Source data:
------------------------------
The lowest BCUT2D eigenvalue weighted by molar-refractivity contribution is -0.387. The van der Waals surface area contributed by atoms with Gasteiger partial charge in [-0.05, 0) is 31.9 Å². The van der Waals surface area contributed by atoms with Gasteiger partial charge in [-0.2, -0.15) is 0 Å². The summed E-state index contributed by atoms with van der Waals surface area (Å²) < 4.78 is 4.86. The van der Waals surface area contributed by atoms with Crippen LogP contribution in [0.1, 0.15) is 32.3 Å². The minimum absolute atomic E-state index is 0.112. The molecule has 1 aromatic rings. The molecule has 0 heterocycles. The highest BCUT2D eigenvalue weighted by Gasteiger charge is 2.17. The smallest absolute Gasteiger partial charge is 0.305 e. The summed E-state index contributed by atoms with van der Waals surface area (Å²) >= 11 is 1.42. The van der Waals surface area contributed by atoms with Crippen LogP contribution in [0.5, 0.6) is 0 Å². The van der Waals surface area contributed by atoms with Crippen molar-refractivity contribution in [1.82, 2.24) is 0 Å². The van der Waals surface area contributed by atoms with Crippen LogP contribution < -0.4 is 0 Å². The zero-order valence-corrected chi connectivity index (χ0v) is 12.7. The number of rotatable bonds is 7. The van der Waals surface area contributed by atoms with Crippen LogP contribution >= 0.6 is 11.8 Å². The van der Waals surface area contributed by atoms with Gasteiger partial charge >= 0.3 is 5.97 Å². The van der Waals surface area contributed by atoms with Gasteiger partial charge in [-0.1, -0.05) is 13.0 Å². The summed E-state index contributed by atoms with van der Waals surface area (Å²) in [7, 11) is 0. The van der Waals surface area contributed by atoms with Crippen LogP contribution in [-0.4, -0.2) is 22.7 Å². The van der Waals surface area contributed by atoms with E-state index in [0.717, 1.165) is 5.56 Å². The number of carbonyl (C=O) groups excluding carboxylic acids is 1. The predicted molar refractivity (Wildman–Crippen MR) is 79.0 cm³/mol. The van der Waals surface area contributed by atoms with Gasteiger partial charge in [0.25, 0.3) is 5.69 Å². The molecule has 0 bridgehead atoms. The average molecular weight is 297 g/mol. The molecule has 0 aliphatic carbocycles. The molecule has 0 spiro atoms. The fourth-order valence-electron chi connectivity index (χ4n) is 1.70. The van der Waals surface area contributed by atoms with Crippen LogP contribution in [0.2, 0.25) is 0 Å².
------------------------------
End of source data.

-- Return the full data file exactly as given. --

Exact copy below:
The lowest BCUT2D eigenvalue weighted by molar-refractivity contribution is -0.387. The van der Waals surface area contributed by atoms with Gasteiger partial charge in [-0.05, 0) is 31.9 Å². The van der Waals surface area contributed by atoms with Gasteiger partial charge in [-0.2, -0.15) is 0 Å². The summed E-state index contributed by atoms with van der Waals surface area (Å²) < 4.78 is 4.86. The van der Waals surface area contributed by atoms with Crippen LogP contribution in [0.1, 0.15) is 32.3 Å². The minimum absolute atomic E-state index is 0.112. The molecule has 1 aromatic rings. The molecule has 0 heterocycles. The highest BCUT2D eigenvalue weighted by Gasteiger charge is 2.17. The smallest absolute Gasteiger partial charge is 0.305 e. The summed E-state index contributed by atoms with van der Waals surface area (Å²) >= 11 is 1.42. The van der Waals surface area contributed by atoms with Crippen LogP contribution in [0.5, 0.6) is 0 Å². The van der Waals surface area contributed by atoms with Crippen molar-refractivity contribution in [1.82, 2.24) is 0 Å². The van der Waals surface area contributed by atoms with Crippen LogP contribution < -0.4 is 0 Å². The zero-order valence-corrected chi connectivity index (χ0v) is 12.7. The number of rotatable bonds is 7. The van der Waals surface area contributed by atoms with Crippen LogP contribution >= 0.6 is 11.8 Å². The van der Waals surface area contributed by atoms with Gasteiger partial charge >= 0.3 is 5.97 Å². The van der Waals surface area contributed by atoms with Gasteiger partial charge in [-0.1, -0.05) is 13.0 Å². The summed E-state index contributed by atoms with van der Waals surface area (Å²) in [7, 11) is 0. The van der Waals surface area contributed by atoms with Crippen LogP contribution in [-0.4, -0.2) is 22.7 Å². The van der Waals surface area contributed by atoms with E-state index in [0.717, 1.165) is 5.56 Å². The number of carbonyl (C=O) groups excluding carboxylic acids is 1. The predicted molar refractivity (Wildman–Crippen MR) is 79.0 cm³/mol. The van der Waals surface area contributed by atoms with Gasteiger partial charge in [0.25, 0.3) is 5.69 Å². The molecule has 0 bridgehead atoms. The average molecular weight is 297 g/mol. The molecule has 0 aliphatic carbocycles. The molecule has 0 spiro atoms. The fourth-order valence-electron chi connectivity index (χ4n) is 1.70. The van der Waals surface area contributed by atoms with Crippen LogP contribution in [0.2, 0.25) is 0 Å².